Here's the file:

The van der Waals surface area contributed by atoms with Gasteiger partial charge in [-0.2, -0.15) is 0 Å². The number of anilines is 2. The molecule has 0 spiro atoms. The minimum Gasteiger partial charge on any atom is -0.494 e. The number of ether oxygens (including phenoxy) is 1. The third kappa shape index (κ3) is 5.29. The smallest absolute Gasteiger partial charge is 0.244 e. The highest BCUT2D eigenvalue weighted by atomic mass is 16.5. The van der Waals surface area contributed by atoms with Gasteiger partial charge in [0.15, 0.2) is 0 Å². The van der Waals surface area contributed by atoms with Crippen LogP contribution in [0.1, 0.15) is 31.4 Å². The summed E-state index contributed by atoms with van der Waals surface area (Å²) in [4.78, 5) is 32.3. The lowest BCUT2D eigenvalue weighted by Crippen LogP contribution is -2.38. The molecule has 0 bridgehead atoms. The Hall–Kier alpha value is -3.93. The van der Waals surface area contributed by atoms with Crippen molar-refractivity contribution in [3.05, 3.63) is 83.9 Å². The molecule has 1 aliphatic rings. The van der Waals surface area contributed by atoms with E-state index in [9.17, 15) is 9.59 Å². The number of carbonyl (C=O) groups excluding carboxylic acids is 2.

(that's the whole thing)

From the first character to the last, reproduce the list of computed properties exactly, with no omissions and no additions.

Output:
The van der Waals surface area contributed by atoms with Gasteiger partial charge in [-0.2, -0.15) is 0 Å². The number of anilines is 2. The molecule has 0 spiro atoms. The minimum Gasteiger partial charge on any atom is -0.494 e. The number of ether oxygens (including phenoxy) is 1. The third kappa shape index (κ3) is 5.29. The smallest absolute Gasteiger partial charge is 0.244 e. The highest BCUT2D eigenvalue weighted by atomic mass is 16.5. The van der Waals surface area contributed by atoms with Gasteiger partial charge in [0.15, 0.2) is 0 Å². The van der Waals surface area contributed by atoms with Crippen LogP contribution in [0.1, 0.15) is 31.4 Å². The summed E-state index contributed by atoms with van der Waals surface area (Å²) in [4.78, 5) is 32.3. The lowest BCUT2D eigenvalue weighted by Crippen LogP contribution is -2.38. The molecule has 0 bridgehead atoms. The Hall–Kier alpha value is -3.93. The van der Waals surface area contributed by atoms with Crippen molar-refractivity contribution in [3.05, 3.63) is 83.9 Å². The molecule has 1 aliphatic rings. The van der Waals surface area contributed by atoms with E-state index in [9.17, 15) is 9.59 Å². The number of carbonyl (C=O) groups excluding carboxylic acids is 2.